Blake's a model of a top ten player
By Curry Kirkpatrick
ESPN The Magazine
PARIS -- His plan was to come to Europe, run around in the dirt, smudge up his shirts and socks into a sweaty, grimy maroon mess -- tough duty for an IMG model -- and maybe even learn how to play tennis on the clay. Then he made the quarterfinals in Rome, shocking even himself, and the fun was on.
So it was that when James Blake appeared on Court Philippe Chatrier -- formerly known as Court Central -- on Thursday at the French Open, he seemed much more than a 22-year old novice distinguished by that Harvard University pedigree and those Lenny Kravitz universal dreads. ("He is quite beautiful, the American Noah," said a trembling French journalist -- who happened to be a woman.) And quite a lot different from just another Kournikovian-level sex fox, as well. Especially when Blake recovered from some nervous moments at the beginning of a second-round match against Sebastien Grosjean, in which it took him 22 minutes to win his first game.
From there, Blake matched the French No. 1 drive for volley, up to back, slide against skid for the better part of three hours before losing dramatically (he came back from 1-5 down in the fourth set), 6-4, 3-6, 6-2, 7-5 -- in a possible bid to make the starting lineup for the U.S. Davis Cup team, which will take on Grosjean and France in the September semifinals on this very same Roland Garros site.
A starter? Well, Blake lasted a round longer here than America's senior and junior tennis saviors, Pete Sampras and Andy Roddick -- and the other Yankee guy, name of Agassi -- says he ain't playin' the Cup. So....
"I loved the atmosphere, the crowd here. I expected them to be much more harsh. Come back in September?" said Blake, who happens to be undefeated, singles and doubles, in Davis Cup play. "I'd love to do that and show everyone here what I've learned."
And about his near miss on Thursday?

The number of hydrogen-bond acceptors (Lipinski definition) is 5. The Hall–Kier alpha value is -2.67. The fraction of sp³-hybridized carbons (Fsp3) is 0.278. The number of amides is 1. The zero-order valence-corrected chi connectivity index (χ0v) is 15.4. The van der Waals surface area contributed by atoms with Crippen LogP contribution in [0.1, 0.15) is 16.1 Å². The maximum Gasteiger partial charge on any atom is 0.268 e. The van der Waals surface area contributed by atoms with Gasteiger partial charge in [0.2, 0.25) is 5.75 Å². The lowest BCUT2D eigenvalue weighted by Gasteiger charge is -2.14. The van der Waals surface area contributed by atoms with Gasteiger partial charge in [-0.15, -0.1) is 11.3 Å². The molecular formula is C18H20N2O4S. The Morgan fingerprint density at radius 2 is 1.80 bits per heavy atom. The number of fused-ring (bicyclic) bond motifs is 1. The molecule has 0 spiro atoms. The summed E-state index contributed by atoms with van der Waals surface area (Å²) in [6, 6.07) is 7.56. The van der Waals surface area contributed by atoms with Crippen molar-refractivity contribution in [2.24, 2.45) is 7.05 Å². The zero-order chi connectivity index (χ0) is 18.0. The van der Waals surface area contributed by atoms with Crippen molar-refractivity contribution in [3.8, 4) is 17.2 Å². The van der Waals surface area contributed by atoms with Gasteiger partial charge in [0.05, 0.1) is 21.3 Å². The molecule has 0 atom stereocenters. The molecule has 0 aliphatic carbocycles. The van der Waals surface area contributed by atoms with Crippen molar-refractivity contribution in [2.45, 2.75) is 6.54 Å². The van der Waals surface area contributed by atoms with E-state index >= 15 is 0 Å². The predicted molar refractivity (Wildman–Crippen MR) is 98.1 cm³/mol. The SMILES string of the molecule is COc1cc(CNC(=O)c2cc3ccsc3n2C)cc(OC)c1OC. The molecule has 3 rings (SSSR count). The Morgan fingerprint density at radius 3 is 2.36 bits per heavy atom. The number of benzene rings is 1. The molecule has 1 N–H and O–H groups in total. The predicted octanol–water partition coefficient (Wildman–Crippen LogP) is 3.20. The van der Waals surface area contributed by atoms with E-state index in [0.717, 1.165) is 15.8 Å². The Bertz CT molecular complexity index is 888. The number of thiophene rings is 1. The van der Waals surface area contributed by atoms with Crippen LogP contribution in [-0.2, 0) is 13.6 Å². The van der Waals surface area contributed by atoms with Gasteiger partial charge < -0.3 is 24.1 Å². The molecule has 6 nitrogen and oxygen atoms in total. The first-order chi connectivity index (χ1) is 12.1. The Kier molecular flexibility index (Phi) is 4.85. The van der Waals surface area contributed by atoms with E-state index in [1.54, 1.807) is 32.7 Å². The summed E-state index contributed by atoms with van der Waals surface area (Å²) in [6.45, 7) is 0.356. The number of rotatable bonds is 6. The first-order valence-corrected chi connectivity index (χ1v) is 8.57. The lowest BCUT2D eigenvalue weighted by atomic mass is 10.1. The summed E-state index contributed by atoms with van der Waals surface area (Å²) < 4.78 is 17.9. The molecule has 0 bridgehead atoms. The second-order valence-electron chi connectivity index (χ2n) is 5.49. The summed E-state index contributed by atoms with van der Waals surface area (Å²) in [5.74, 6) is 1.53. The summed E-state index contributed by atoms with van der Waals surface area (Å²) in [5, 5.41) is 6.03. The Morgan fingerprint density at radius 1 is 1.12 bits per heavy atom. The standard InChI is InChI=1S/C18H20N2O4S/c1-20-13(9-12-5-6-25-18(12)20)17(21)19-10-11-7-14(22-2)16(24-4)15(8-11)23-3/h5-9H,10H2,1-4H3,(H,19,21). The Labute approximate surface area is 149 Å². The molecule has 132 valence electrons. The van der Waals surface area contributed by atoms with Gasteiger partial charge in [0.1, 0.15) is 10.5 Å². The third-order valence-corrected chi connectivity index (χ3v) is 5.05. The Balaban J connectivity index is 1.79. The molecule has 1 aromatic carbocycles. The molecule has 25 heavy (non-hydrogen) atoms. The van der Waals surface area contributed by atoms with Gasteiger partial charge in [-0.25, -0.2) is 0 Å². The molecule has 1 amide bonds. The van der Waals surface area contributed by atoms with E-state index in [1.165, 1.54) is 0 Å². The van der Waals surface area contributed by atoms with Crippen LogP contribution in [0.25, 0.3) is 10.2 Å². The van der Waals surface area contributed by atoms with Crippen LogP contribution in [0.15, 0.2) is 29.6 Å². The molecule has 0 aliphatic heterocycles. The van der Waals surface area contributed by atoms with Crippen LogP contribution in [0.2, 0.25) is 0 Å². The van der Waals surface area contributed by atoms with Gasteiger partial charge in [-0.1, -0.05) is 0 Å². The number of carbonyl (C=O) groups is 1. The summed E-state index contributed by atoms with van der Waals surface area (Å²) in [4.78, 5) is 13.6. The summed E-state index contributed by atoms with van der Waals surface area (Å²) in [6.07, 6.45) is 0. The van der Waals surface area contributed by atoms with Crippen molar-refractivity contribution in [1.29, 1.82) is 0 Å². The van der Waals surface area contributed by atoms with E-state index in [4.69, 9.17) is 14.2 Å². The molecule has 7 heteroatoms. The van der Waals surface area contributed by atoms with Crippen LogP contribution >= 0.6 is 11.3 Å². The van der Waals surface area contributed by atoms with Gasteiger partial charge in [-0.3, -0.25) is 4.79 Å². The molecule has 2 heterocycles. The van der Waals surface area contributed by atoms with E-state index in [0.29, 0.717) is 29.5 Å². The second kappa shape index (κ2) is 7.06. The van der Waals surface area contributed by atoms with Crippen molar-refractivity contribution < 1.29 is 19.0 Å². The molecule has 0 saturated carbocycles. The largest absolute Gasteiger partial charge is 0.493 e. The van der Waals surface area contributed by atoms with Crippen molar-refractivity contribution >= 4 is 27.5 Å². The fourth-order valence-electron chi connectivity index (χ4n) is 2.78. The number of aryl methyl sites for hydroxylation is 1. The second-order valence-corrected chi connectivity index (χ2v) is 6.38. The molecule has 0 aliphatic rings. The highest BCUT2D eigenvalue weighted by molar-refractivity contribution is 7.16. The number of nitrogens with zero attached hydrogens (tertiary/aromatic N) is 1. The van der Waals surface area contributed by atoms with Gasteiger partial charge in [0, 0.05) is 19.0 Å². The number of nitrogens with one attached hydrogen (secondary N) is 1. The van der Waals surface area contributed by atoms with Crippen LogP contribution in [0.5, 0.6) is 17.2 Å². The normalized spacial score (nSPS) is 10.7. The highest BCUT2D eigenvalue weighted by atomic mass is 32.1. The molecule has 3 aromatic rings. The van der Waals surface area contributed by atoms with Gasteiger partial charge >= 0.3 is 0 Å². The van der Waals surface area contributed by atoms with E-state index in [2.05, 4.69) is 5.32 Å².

"(Grosjean) has been in a few more of these situations than I have and it showed at the end," Blake said. "He raised his level above himself -- or at least above me. He definitely knows how to play better on this stuff. It was amazing at first even being out there. I came here with my family when I was 12 and couldn't believe how good the players were. But I've come to the realization that I can play with these guys ... on any given day ... on any surface, really," he said. "I finally feel a legitimate part of the tour."
Blake could have fooled folks like Lleyton Hewitt, the No. 1 ranked player in the world, whom he had on the ropes at the U.S. Open last summer. Or Germany's Tommy Haas, world No. 3, whom he wasted 6-3, 6-1 in the quarterfinals of Memphis this winter. Or Andrea Gaudenzi, the veteran Italian who embarrassed Sampras here on Monday, whom he whipped at the Italian Open a few weeks ago. Or even Alex Corretja and Stefan Koubek whom he beat at the Australian Open. Whoops, check that. Blake had Koubek down two sets to love, couldn't put him away, then started flailing away to lose in five.
Which was vaguely similar to what happened in Thursday's perfect conditions in the late afternoon sunshine (finally) on the main stage at Roland Garros. After that shaky start, Blake -- whose older brother, Thomas Jr., plays on the satellite tour after his own career at Harvard -- had solved most of Grosjean's dirtball slices and angles and had an opportunity with several break points in early games to take control and win the key third set.
The two were a study in cultural/geographical role reversal; Blake with his tall, rangy athleticism and his fabulous dreadlocks flying out of his headband looked like the former French champion, Yannick Noah -- he actually was mistaken for Noah and autographed his picture at a tournament in San Jose this year. Across the net, the scruffy, ballcap-backward Mr. Gross Jeans -- the roadrunner from Marseilles who upset Agassi here last year and is seeded tenth this week -- scampered across the clay appearing nothing so much as an American street kid from Brooklyn. Or Des Moines.